Hello again, it is I! ( ￣▽￣)/ Yes, so many posts from me recently... And if you're wondering about the title, well, you will soon understand!
In this 3rd installment of Finnish Fridays, I want to tell you about the different ways to say 'yes' and 'no' in Finnish! Yes, there are many ways... Again, I'll offer pronunciations as well. :)
But before we begin, first! For those who have become discouraged by my posts about learning Finnish - I have proof that it can be done! YES! So do not worry my English speaking friends, you CAN learn Finnish! :D The guy in the video uses the vernacular forms a lot - the sort of forms you can expect to hear a lot around Helsinki (the capital).
And now, let's start with the word yes.
The standard / formal translation is kyllä, but it can be shortened to just kyl. (Depending on the context, the vowel sound [y] gets doubled, tripled.. and boy, does it sound odd on its own like that haha.) You can also say joo and juu, which both can be translated as 'yeah'. 'Joo' sounds a bit like the English 'yo', and 'juu' sounds a lot like the English pronunciation for the letter U.
Those are the most common ways to say kyllä in Finnish, and generally these do not get conjugated in present or past tense. Other inflections are possible, which I won't get into right now.
The word no, however, is a whole different story. ( ͡° ͜ʖ ͡°) Are you ready?
...well, ready or not, here we go!
The Finnish word for 'no' is ei. Yep. Sounds like you English speakers saying the letter A, right?
Though the word is already short, it sometimes gets even more shortened as we native speakers randomly decide to drop the second letter off, resulting in just 'e'. Let me give you an example of this pearl.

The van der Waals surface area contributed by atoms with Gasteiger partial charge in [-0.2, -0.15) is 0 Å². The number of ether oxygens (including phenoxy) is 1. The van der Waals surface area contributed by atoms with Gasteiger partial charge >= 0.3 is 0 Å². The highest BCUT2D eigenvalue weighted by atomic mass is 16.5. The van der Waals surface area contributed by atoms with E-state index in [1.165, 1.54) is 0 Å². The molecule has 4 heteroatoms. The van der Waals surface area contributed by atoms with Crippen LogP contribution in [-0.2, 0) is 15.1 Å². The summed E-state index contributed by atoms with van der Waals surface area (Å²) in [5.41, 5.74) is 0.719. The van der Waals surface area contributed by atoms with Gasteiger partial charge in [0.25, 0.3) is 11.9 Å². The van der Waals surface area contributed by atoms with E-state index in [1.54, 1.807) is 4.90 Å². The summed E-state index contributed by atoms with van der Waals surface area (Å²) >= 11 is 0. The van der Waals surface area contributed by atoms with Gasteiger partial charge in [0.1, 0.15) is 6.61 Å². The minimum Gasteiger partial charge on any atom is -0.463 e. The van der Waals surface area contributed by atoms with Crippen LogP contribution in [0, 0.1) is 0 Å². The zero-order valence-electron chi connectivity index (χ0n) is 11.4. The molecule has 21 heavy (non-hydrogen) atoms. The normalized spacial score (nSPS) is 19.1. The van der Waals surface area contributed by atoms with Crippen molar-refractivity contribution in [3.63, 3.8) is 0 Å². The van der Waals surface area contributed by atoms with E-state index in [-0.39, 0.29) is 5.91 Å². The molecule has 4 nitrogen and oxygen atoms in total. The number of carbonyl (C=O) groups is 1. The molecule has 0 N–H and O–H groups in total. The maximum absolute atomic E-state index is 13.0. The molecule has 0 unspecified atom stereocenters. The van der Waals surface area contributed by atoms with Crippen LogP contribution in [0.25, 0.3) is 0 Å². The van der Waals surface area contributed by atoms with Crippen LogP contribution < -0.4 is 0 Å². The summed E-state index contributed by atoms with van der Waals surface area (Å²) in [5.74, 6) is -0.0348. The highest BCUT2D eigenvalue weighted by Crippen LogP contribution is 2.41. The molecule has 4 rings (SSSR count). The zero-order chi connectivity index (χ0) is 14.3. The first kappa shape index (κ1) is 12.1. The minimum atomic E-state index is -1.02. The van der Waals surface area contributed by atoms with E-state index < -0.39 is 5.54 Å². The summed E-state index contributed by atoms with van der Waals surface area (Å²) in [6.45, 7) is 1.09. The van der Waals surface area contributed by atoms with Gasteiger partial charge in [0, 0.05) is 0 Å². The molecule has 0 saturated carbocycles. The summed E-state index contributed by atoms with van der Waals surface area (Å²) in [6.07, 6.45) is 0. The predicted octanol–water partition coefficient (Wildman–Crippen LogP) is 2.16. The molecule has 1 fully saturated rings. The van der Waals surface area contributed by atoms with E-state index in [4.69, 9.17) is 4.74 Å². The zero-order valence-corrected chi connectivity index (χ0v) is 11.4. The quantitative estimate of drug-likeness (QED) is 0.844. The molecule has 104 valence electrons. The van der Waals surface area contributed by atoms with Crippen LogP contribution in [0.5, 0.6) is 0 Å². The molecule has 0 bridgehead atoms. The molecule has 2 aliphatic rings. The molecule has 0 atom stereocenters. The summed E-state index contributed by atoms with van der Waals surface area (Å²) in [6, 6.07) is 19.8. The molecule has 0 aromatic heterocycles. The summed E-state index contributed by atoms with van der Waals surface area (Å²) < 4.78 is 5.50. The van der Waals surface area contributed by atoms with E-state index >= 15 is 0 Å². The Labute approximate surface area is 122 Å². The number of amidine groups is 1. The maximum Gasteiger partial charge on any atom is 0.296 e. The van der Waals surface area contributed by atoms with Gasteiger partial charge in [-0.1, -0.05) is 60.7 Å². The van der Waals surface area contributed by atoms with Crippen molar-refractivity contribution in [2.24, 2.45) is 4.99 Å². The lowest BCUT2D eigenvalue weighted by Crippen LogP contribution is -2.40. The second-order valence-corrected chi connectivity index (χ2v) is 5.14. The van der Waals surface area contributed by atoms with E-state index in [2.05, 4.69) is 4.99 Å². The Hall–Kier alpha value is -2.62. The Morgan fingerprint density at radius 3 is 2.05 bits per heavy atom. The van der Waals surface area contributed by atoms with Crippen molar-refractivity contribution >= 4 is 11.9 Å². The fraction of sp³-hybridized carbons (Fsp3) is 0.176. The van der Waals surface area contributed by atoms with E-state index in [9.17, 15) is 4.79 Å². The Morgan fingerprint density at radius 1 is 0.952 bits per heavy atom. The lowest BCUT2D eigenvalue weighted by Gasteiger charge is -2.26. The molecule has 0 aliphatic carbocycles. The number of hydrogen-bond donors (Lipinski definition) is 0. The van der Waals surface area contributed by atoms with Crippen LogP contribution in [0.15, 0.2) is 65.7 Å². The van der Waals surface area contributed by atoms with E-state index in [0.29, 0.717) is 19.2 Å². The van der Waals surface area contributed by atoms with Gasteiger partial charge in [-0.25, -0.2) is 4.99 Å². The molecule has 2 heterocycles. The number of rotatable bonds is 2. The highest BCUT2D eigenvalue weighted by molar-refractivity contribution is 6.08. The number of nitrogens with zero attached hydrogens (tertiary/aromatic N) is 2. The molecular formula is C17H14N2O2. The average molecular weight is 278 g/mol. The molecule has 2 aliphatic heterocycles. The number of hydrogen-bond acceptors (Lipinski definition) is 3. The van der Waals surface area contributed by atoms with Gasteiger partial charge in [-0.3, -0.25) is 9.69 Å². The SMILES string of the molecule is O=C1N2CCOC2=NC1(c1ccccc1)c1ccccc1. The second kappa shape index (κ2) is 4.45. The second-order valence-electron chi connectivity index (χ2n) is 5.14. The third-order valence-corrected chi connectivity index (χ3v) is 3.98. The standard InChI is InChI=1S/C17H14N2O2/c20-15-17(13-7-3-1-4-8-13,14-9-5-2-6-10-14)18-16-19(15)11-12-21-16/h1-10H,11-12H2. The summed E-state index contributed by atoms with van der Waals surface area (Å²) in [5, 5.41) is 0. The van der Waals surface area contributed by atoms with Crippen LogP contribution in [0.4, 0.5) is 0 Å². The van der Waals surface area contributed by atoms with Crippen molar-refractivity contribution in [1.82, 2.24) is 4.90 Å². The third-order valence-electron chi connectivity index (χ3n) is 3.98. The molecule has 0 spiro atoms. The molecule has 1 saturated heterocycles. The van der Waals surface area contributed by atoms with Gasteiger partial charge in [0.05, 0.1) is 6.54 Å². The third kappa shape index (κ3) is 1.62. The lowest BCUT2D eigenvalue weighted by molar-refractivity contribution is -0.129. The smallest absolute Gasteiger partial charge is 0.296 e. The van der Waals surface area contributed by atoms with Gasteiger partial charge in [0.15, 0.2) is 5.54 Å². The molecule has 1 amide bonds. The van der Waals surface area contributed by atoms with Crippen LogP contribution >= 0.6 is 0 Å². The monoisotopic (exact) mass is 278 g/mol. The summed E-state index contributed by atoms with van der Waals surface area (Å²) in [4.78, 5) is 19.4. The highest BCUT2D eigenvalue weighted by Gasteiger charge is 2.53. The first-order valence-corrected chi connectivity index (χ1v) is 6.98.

Q: Aiokko siivota huonees? = Are you going to clean your room?
A: E. = Nope.
Sounds a bit arrogant, right.
And now! The moment you all have been waiting for - OI KYLLÄ (oh yes). つ ͡° ͜ʖ ͡° ༽つ Conjugations!! We all love conjugations!! I have an example sentence thought up for you guys. Also, I will write down the pronouns in their standard forms but will leave them out of the pronunciation of the example sentences
because I am lazy. Anything in brackets can be dropped out and it won't really affect the meaning. * means dropping is not preferred in most cases as it would just sound odd.
ymmärtää = to understand
(minä) en ymmärrä = I don't understand
(sinä) et ymmärrä = you don't understand; singular, informal
(hän* / se*) ei ymmärrä = s/he / it doesn't understand
(me) emme ymmärrä = we don't understand
(te) ette ymmärrä = you don't understand; plural, formal
(he*) eivät ymmärrä = they don't understand
Yep. The word 'no' gets conjugated in the present tense. For past tense, well, past tense gets indicated from the tense of the other verbs in the sentence.
en ymmärtänyt = I didn't understand
et ymmärtänyt = you didn't understand
(*) ei ymmärtänyt = s/he / it didn't understand
emme ymmärtäneet = we didn't understand
ette ymmärtäneet = you didn't understand
(*) eivät ymmärtäneet = they didn't understand
Listen to them all here.
And people say Finnish is difficult.. :D Ei voi käsittää! (can't comprehend)
But actually, this makes answering questions very easy! And you won't be even considered rude in most situations when answering very shortly... it's just efficient!!
Let's look at (and listen to (╥_╥)) some more examples!
Q: Joko posti tuli? = Did the mail arrive already? (<--- This is a more direct translation than what I'd originally written, thank you @EricHVela for pointing out the confusing factor! See the comments for more discussion on this!)
Q: Näitkö mihin se meni? = Did you see where s/he / it went?
Q: Saisinko vähän kakkua? = Can I have some cake?
See? Very simple! Yes...
And that's about it for this time! (~‾▿‾)~ Next time I'm going to mention a little bit about our word order, and since it's October and Halloween season, I'll somewhat discuss our traditions here. :)
PS. An easy-peasy task to recap today's lesson! Yes! The title! What does it mean? :3